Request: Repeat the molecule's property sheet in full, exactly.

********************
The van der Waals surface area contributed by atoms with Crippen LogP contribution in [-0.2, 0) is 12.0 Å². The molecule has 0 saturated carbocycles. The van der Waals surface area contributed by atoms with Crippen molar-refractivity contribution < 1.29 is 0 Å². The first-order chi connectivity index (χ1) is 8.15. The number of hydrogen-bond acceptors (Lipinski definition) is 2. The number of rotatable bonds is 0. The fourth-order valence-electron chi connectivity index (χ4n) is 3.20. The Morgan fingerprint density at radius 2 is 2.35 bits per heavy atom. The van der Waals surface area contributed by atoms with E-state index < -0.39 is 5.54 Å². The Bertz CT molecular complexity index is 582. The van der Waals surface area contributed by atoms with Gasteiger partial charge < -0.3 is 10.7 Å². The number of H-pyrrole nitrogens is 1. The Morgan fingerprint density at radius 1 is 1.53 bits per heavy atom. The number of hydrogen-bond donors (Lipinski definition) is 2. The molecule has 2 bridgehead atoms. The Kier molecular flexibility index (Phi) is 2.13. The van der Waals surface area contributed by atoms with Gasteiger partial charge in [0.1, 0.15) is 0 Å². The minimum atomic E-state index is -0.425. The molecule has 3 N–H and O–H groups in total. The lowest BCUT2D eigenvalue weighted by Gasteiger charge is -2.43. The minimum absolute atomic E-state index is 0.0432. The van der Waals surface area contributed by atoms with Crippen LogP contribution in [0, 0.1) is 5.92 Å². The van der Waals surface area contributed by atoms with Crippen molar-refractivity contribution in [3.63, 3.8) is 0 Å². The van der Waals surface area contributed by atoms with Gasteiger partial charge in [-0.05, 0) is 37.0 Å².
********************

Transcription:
The van der Waals surface area contributed by atoms with Crippen LogP contribution in [-0.2, 0) is 12.0 Å². The molecule has 0 saturated carbocycles. The van der Waals surface area contributed by atoms with Crippen molar-refractivity contribution < 1.29 is 0 Å². The first-order chi connectivity index (χ1) is 8.15. The number of hydrogen-bond acceptors (Lipinski definition) is 2. The number of rotatable bonds is 0. The fourth-order valence-electron chi connectivity index (χ4n) is 3.20. The Morgan fingerprint density at radius 2 is 2.35 bits per heavy atom. The van der Waals surface area contributed by atoms with E-state index < -0.39 is 5.54 Å². The Bertz CT molecular complexity index is 582. The van der Waals surface area contributed by atoms with Gasteiger partial charge < -0.3 is 10.7 Å². The number of H-pyrrole nitrogens is 1. The Morgan fingerprint density at radius 1 is 1.53 bits per heavy atom. The number of hydrogen-bond donors (Lipinski definition) is 2. The molecule has 2 bridgehead atoms. The Kier molecular flexibility index (Phi) is 2.13. The van der Waals surface area contributed by atoms with Gasteiger partial charge in [0.1, 0.15) is 0 Å². The minimum atomic E-state index is -0.425. The molecule has 3 N–H and O–H groups in total. The lowest BCUT2D eigenvalue weighted by Gasteiger charge is -2.43. The minimum absolute atomic E-state index is 0.0432. The van der Waals surface area contributed by atoms with Crippen LogP contribution in [0, 0.1) is 5.92 Å². The van der Waals surface area contributed by atoms with Crippen molar-refractivity contribution in [3.63, 3.8) is 0 Å². The van der Waals surface area contributed by atoms with Gasteiger partial charge in [-0.05, 0) is 37.0 Å².